ANGELITA LIAGUNO-DORR: Sunday we kept coming back and forth. We left town and we came back in, we were waiting for high tide to see how high it was. On Monday, let me see, Monday afternoon, probably around three. Between twelve and three, we came in. The water was ugly, it was angry. I kept saying, The bay is angry. We have pictures of the waves crashing over, it was, you know, it was windy, it was just ugly. We left at three o'clock. We could see like the water, it just 7:00kept coming in and coming in, it was just not so good. So we decided that we would come back after high tide so we made it into town, 11:30 at night, and we sat. And I remember calling in, because I'm friends with the police officers, and I was like, Can we get down there? And they said, We don't know if we could get you down there. At that time the water was really high. And then they said it's--I remember Timmy saying to me, "I've never seen anything like this in my life," and I could hear his voice. So I said to Ronald, "We need to go." So we figured out how to get here, and even driving here, like all the power was out. And I remember seeing all the power lines, I kept seeing like these green like--it was the transformers blowing. Like the night was illuminating with this green. We finally, we got here, and we were driving over trees, and that really 8:00wasn't so bad coming in. We sat at Borough [Hall], at headquarters from 11:30 to 2:30 in the morning and I asked twice, Is the building still there? And they kept saying, We don't know; you know, the water was so high we can't get down. At 2:30 somebody had come in and said that we can get down to the beachfront so I was like, Can we go now? And they took us down and when we turned--driving into town from Borough [Hall], we were driving over couches, toilets, dressers, trees, hot water heaters, I mean it was like, I was like, What is this? Like I honestly didn't understand like what--it was just a mess, it was like there was cinder blocks, there was parts of buildings, there was doors, I mean it was just everywhere. It was--it looked like the town blew up. And then when we finally got to Front Street to turn, now again it's 2:30, three o'clock in the morning, it's dark. (Deniece Williams, "Let's Hear It for the Boy" plays in background) 9:00Chucky had the light on the side of the car so he would flash it over to the buildings and our building had a teal top. And I saw the teal, so I was like, Oh, the building's still there. But then when he went to the back, there was another building that was completely gone. So my hopes of the wall not being there, there were no walls there, there were no walls, there was no roof, there was nothing. I was like, Oh my God. And then I could hear, there was a gas truck there and I heard this (hisses) and I was like, What is--? Mom was like, That's the gas. And they were trying to turn off the gas because all the pipes were busted. It was a mess. So we decided to go home. I said, "Well we'll come back at daybreak," because you really couldn't see. So we went home and I just waited for the sun to come up and then we came back and it really got ugly.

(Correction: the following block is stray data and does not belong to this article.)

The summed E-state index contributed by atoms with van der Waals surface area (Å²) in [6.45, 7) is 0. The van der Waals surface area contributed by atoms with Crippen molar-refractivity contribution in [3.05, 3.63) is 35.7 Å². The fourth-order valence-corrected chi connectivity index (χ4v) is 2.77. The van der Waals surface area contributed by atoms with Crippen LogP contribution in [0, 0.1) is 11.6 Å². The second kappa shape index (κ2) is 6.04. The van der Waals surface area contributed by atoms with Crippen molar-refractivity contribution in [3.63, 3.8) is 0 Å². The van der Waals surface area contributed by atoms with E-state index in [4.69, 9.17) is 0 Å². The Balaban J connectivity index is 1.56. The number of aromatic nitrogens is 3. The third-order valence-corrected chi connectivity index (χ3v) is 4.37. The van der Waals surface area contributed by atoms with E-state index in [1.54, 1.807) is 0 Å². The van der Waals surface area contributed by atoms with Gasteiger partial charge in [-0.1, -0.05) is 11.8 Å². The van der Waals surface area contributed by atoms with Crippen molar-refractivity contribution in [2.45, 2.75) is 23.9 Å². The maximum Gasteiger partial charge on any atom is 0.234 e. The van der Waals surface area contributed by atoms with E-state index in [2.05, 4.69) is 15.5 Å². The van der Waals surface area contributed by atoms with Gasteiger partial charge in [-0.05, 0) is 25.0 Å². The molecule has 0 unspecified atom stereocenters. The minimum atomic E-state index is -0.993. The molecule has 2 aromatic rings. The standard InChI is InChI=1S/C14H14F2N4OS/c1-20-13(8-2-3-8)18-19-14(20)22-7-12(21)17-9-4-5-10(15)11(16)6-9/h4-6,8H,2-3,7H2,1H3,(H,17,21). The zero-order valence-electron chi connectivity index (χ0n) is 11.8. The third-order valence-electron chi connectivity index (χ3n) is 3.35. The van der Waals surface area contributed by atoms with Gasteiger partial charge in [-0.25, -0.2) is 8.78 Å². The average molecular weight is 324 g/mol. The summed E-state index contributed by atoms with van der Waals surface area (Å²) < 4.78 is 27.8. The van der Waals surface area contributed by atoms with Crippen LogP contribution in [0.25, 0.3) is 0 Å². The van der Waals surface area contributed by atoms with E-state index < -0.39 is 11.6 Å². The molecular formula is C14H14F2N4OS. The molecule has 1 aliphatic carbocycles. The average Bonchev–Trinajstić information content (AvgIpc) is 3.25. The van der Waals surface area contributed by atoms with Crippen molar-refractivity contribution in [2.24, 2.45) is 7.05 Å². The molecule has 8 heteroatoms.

BRITTANY LE STRANGE: What did you do for--you said you were here for most of the night--what did you do for dinner that night? Did you eat?

ANGELITA LIAGUNO-DORR: I don't know. (laughs) I don't know. Wow, I have to think 10:00about that. I'm going to say no. Pizza, maybe. I'm thinking it was pizza.

BRITTANY LE STRANGE: And you said you had gotten most of the information from the police station and all the people.

ANGELITA LIAGUNO-DORR: You know what, when we were at headquarters, I remember the one thing that still gives me the chills is the dispatcher was saying we--because as I sat there, I mean I didn't say anything. I was just sitting in the corner quietly. I kept hearing all the calls coming in. You know, this structure fell, people were stuck in their attics. People we stuck on their rooftops. There was one call that somebody said that their neighbor was floating on their roof, they don't know if they went out to sea. There was calls of fire structures that they couldn't get to. So you know as I sat there, as I sat there for three hours, like all these things you're hearing, so you're envisioning 11:00what they're saying and then you think, And what is going on? And once I actually went down and then I saw what was going on, I was like, Oh my god. And then we got to Brooke Avenue, which was--there was nothing. Front Street, nothing. It's--you know.

BRITTANY LE STRANGE: When did you finally go to sleep?

ANGELITA LIAGUNO-DORR: I don't think I've slept yet. I don't think I've had a good night sleep yet.

BRITTANY LE STRANGE: When did the immediate storm end?

ANGELITA LIAGUNO-DORR: We're still in it. We're still in it.

BRITTANY LE STRANGE: What was going through your head when you--if you did sleep, but you said you didn't--the next day, when you finally got up and were able to do something?

ANGELITA LIAGUNO-DORR: I kept thinking I needed to get to Borough [Hall]. For some reason, for some reason I just felt like I needed to be here. And I remember again in headquarters for me I just knew that it was something, it was something big, like something--they needed help. So I remember talking to Mike 12:00Harriott, who was the OEM, and I said to him, "What do you want me to do? What do you want me to do?" I remember him saying, "There's clothes coming, you can fold clothes." And I'm like, "No, no, no, I'm not going to fold clothes." I just knew that it was, What else do you want me to do? And he says, "I'm going to go speak with the borough administrator," which at the time I didn't even know her. And I said, "Well, I'm coming with you." So I went with him and then he was pulling out papers and you know, this person was donating food, this person was donating food. Then he said, "I have a church in Holmdel, Gateway Church of Christ, this guy's name is Carl [Williamson], he's coming with a tractor-trailer full of supplies on Friday." I said, "Okay, so I'll meet Carl," and that's how the pantry donation center began with Mike Harriott giving me Carl's number, Carl's name, and then Carl coming on Friday. (Fergie, "Big Girls Don't Cry" plays in background) It was the first tractor-trailer they brought in, was ninety thousand dollars worth of cleaning supplies, non-perishables, food, it 13:00was blankets and pillows. So that was the beginning. And now we've duped ourselves, the pastor and the bar owner.